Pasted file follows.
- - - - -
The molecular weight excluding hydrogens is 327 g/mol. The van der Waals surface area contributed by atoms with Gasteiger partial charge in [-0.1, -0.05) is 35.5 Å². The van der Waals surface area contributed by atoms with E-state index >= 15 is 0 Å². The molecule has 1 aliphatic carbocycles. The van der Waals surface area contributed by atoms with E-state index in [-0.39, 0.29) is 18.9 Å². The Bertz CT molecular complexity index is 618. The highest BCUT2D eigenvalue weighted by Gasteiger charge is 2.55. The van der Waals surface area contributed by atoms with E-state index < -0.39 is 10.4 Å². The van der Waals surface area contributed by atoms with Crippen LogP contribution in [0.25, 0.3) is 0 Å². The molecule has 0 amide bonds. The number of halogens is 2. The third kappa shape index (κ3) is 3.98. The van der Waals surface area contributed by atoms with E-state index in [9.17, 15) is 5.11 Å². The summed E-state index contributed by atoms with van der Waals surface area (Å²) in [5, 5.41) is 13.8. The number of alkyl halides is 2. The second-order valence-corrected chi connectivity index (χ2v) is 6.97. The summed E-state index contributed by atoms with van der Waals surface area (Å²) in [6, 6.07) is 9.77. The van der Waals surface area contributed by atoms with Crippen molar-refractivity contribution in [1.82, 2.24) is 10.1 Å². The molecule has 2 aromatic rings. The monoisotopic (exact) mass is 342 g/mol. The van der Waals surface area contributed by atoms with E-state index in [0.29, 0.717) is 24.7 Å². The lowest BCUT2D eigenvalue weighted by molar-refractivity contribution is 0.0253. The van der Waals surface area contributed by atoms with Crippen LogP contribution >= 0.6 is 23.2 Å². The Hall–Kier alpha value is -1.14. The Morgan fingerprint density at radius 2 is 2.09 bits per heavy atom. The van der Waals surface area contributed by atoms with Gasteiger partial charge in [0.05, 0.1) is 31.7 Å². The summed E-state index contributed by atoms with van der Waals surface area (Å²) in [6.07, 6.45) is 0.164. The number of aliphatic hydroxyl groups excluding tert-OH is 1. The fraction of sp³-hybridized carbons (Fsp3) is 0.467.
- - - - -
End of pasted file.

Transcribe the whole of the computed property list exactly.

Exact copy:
The molecular weight excluding hydrogens is 327 g/mol. The van der Waals surface area contributed by atoms with Gasteiger partial charge in [-0.1, -0.05) is 35.5 Å². The van der Waals surface area contributed by atoms with E-state index >= 15 is 0 Å². The molecule has 1 aliphatic carbocycles. The van der Waals surface area contributed by atoms with E-state index in [-0.39, 0.29) is 18.9 Å². The Bertz CT molecular complexity index is 618. The highest BCUT2D eigenvalue weighted by Gasteiger charge is 2.55. The van der Waals surface area contributed by atoms with E-state index < -0.39 is 10.4 Å². The van der Waals surface area contributed by atoms with Crippen LogP contribution in [0.25, 0.3) is 0 Å². The molecule has 0 amide bonds. The number of halogens is 2. The third kappa shape index (κ3) is 3.98. The van der Waals surface area contributed by atoms with E-state index in [9.17, 15) is 5.11 Å². The summed E-state index contributed by atoms with van der Waals surface area (Å²) in [5, 5.41) is 13.8. The number of alkyl halides is 2. The second-order valence-corrected chi connectivity index (χ2v) is 6.97. The summed E-state index contributed by atoms with van der Waals surface area (Å²) in [6, 6.07) is 9.77. The van der Waals surface area contributed by atoms with Crippen molar-refractivity contribution in [1.82, 2.24) is 10.1 Å². The molecule has 2 aromatic rings. The monoisotopic (exact) mass is 342 g/mol. The van der Waals surface area contributed by atoms with E-state index in [0.29, 0.717) is 24.7 Å². The lowest BCUT2D eigenvalue weighted by molar-refractivity contribution is 0.0253. The van der Waals surface area contributed by atoms with Crippen LogP contribution >= 0.6 is 23.2 Å². The Hall–Kier alpha value is -1.14. The Morgan fingerprint density at radius 2 is 2.09 bits per heavy atom. The van der Waals surface area contributed by atoms with Gasteiger partial charge in [0.05, 0.1) is 31.7 Å². The summed E-state index contributed by atoms with van der Waals surface area (Å²) in [6.07, 6.45) is 0.164. The number of aliphatic hydroxyl groups excluding tert-OH is 1. The fraction of sp³-hybridized carbons (Fsp3) is 0.467.